About Fairy Tales

Fr. Stephen Freeman

Ivan Tsarevich Riding a Grey Wolf. Artist: Viktor Vasnetsov Ivan Tsarevich Riding a Grey Wolf. Artist: Viktor Vasnetsov

If you want to teach a child not to do something, then clear directions and consistent discipline will generally do the trick. However, if you want to teach a child not to do a certain kind of thing, something completely different is called for. Most likely, you will have to resort to stories. Stories tell us about characters. Characters in good stories (particularly good children’s stories) are more than simple individuals with complex and unpredictable behavior. Such individuals would be of no more use in training a child, than reciting random numbers is for teaching math. What we want in a character, is, well character. We need them to be a certain kind of person (or dragon, etc.). People, including children, make sense of the world through the stories they know. Children without stories are forced to stumble through the world without a clue.

This is not only true of children, but of people in general. We know of no human culture that has no stories (there might be modern story-less settings, but that is an indictment of modernity itself). Stories can entertain, but, more importantly, they shape our understanding of the world. Of course, there are some basic requirements for such stories.

The stories have to ring true. This doesn’t mean that they actually have to be true on the level of a factual account, but if they do not have the character of truth, they will be short lived, having been of little use. They also need to work on a deep level. Critics of religion often like to point out the similarity between stories from different religions, using that to disparage their reliability. But the opposite is the case. Some stories are so important, so fundamental to human existence, that they show up in many forms, some rooted in history, some rooted in fiction, or even deeper places within the heart.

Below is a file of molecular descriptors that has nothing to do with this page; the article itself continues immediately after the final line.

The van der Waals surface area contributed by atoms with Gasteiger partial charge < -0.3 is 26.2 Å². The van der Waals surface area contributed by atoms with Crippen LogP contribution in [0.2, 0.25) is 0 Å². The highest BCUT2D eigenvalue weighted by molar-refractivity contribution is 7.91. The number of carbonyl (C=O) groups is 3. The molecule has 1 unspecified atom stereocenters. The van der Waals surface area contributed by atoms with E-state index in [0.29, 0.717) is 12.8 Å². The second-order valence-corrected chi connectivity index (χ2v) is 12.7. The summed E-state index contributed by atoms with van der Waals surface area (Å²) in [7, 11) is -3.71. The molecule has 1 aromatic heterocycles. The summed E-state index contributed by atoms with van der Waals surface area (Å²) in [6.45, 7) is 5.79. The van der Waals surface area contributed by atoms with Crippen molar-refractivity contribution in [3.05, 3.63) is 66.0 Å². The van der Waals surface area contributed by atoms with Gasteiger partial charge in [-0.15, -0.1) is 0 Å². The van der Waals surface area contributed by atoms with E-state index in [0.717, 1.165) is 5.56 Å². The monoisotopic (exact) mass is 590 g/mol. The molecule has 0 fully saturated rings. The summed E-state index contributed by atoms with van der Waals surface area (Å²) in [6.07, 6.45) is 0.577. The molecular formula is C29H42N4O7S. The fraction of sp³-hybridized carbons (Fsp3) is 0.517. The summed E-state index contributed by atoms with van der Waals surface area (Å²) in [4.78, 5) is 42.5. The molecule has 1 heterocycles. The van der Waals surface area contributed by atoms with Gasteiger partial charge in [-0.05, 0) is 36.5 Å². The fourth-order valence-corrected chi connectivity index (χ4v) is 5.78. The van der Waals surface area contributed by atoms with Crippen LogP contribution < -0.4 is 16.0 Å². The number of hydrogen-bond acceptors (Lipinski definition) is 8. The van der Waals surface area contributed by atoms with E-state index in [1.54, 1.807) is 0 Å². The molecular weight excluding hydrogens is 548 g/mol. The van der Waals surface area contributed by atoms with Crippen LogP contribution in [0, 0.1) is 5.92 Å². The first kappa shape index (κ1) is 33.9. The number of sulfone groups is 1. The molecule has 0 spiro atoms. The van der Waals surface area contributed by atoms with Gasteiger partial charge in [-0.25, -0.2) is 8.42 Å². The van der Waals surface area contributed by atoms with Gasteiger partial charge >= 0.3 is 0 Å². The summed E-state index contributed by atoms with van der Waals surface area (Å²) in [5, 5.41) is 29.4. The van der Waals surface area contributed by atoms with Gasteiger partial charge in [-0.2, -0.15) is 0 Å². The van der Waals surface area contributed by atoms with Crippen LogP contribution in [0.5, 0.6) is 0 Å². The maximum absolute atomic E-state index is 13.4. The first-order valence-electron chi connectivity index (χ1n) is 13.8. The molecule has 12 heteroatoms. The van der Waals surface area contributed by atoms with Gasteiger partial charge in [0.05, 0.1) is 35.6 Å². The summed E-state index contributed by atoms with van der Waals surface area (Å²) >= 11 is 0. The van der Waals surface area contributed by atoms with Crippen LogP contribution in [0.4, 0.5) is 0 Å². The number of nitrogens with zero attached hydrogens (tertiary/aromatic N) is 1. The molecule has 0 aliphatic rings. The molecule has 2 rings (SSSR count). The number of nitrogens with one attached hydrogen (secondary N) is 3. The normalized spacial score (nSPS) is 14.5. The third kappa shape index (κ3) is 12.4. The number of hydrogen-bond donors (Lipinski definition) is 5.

The repetition of a story in a variety of forms points to its centrality and essential worth. It is so important that if you don’t know one version, you’ll make up another.

Christian believing is rooted in a story. It is a story that Christians believe really happened (and they have a good historical case for holding this to be so). It is a story that has echoes in the stories of many cultures. This doesn’t weaken its historical claims. Rather, its historical claims validate the importance of the other stories.

For Christians, the story of Jesus is the essential and primary story. It is the story through which all other stories are understood. There are precursors and foreshadowings of the Jesus story in the Old Testament. Some of those stories, or some parts of those stories, have a basis in history themselves. That is a point to be debated by scholars, historians, archaeologists, and the like. Their debate, however, cannot change the stories themselves – for what we have of history are the stories from within that history.

A commenter recently described religion as a “fairy tale.” Many fairy tales are religious, but all religious stories are not fairy tales. A child who is robbed of fairy tales (or stories we take to be fairy tales) will be impoverished, perhaps bereft of important characters. But the similarity between Christianity and fairy tales is not an indictment of fraud. It is only what we would expect to be true if ever there were such a thing as a transcendent-Truth-become-fact.

Fr. Stephen Freeman

29 октября 2015 г.

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Rob M30 октября 2015, 05:00
English Catholic and Christian apologist Gilbert Chesterton once commented (paraphrasing) that fairy tales don't teach children that there are dragons; children know instinctively that dragons exist. The fairy tale teaches children that the dragon can be slain.
Храм Новомученников Церкви Русской. Внести лепту